A different policy followed, after the rapid death of Di Rudinì, Giovanni Giolitti, former minister with Crispi and alien to audacity and excesses. But his attempt to remove the danger from the social question by letting the peasant exasperation caused by poverty vent, failed. The serious conflicts in Sicily, caused by the workers’ Fasci , frightened conservatives and bourgeois, and Giolitti, overwhelmed by the parliamentary repercussions of the Banca Romana scandal, fell, leaving behind a frightening situation (28 November 1893): Sicily and Lunigiana upset by incitements to revolt, a 170 million deficit, a depreciated rent, a tense exchange rate, the issuers threatened with bankruptcy.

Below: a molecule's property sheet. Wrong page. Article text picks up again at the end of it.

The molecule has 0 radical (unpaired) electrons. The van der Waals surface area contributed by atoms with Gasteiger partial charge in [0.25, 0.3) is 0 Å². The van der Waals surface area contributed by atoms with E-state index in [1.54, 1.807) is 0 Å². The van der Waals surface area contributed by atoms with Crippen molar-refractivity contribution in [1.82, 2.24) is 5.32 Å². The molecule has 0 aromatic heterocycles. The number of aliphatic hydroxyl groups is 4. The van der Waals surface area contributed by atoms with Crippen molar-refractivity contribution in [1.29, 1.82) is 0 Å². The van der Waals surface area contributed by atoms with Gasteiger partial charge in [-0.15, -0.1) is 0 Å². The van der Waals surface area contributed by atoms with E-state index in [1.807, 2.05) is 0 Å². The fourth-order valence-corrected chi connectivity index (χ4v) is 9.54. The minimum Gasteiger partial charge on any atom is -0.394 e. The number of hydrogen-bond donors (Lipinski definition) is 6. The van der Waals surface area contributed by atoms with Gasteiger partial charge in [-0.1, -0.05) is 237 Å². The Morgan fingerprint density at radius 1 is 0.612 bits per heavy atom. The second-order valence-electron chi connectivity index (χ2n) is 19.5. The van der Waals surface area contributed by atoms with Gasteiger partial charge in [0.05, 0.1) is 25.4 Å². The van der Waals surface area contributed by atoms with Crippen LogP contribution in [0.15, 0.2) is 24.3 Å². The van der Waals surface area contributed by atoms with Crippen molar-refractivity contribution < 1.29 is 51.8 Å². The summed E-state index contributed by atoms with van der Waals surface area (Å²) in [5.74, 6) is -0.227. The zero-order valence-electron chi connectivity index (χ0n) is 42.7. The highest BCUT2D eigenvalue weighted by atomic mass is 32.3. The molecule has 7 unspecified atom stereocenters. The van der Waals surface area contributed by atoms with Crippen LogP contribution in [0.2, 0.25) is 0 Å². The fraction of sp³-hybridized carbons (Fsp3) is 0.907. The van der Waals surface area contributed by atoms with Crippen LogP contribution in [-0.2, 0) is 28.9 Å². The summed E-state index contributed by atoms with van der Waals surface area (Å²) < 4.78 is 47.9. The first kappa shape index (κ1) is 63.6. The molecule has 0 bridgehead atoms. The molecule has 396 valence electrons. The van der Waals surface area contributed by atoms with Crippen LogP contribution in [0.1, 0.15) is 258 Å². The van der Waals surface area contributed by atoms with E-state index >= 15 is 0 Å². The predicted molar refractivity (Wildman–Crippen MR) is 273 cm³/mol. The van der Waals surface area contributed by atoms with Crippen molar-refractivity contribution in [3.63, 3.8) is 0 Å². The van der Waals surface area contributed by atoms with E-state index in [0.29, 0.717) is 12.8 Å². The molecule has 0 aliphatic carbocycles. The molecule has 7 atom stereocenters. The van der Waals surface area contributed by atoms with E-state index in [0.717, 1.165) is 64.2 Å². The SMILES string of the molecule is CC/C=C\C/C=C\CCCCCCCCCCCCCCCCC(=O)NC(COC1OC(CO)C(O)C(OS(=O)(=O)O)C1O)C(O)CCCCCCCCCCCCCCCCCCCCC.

We understand that the return of a man considered strong and energetic, even if too rude and risky, like Crispi, should, after an insignificant interlude by Zanardelli, appear to be a promise of salvation (December 15). Military courts and a state of siege arrested the socialist movement and anarchist insurrectionism for the time being, while not suppressing the causes of the unease and without restoring peace to the masses. The democratic opposition against Crispi was unleashed violently with all weapons, while the Sicilian statesman resumed his ambitious expansion program. But the Italian penetration into the Tigrè, the disputes that arose over the Treaty of Uccialli and the foreign action provoked the conflict between the Ethiopian negus and Italy. Political and military errors, uncertainties and restlessness of the central government, jealousies and disagreements of generals compromised the campaign. The first successes of January 1895 were followed by the defeat of Amba Alagi and the surrender, after heroic resistance, of Makallè. More painful and more serious was the defeat in the fatal Adua basin, where just under 16,000 Italians stood up to more than 100,000 Abyssinians, leaving 53% of the force on the field. The value is in vain and the sacrifice is in vain. That disaster, for which the military responsibility was placed only on Baratieri, had serious consequences for the Italian prestige. Lissa, Adua: names too easy to remember. Crispi was overthrown by the insurrection of parliament and public opinion and the troubled and disheartened country gave up any idea of expansion for fifteen years. Yet all was not lost. The gen. Baldissera, who succeeded Baratieri, reorganized the army and the colony, he respected the Abyssinians and beat the dervishes, which from Egypt had overturned on Cassala. But Di Rudinì did not react to the degradation, worried about the idea of new sacrifices of blood and money, and uneasy about the popular attitude. In October 1896 the peace with the negus was therefore signed: Uccialli’s hopes canceled, Eritrean borders limited, a war indemnity disguised with a little misleading name. The final consequence of Adua was the relegation of Cassala to Egypt (December 25, 1897), later deplored, but then hailed as a liberation from the country that concretized all African politics in an exasperated “Away from Africa!”.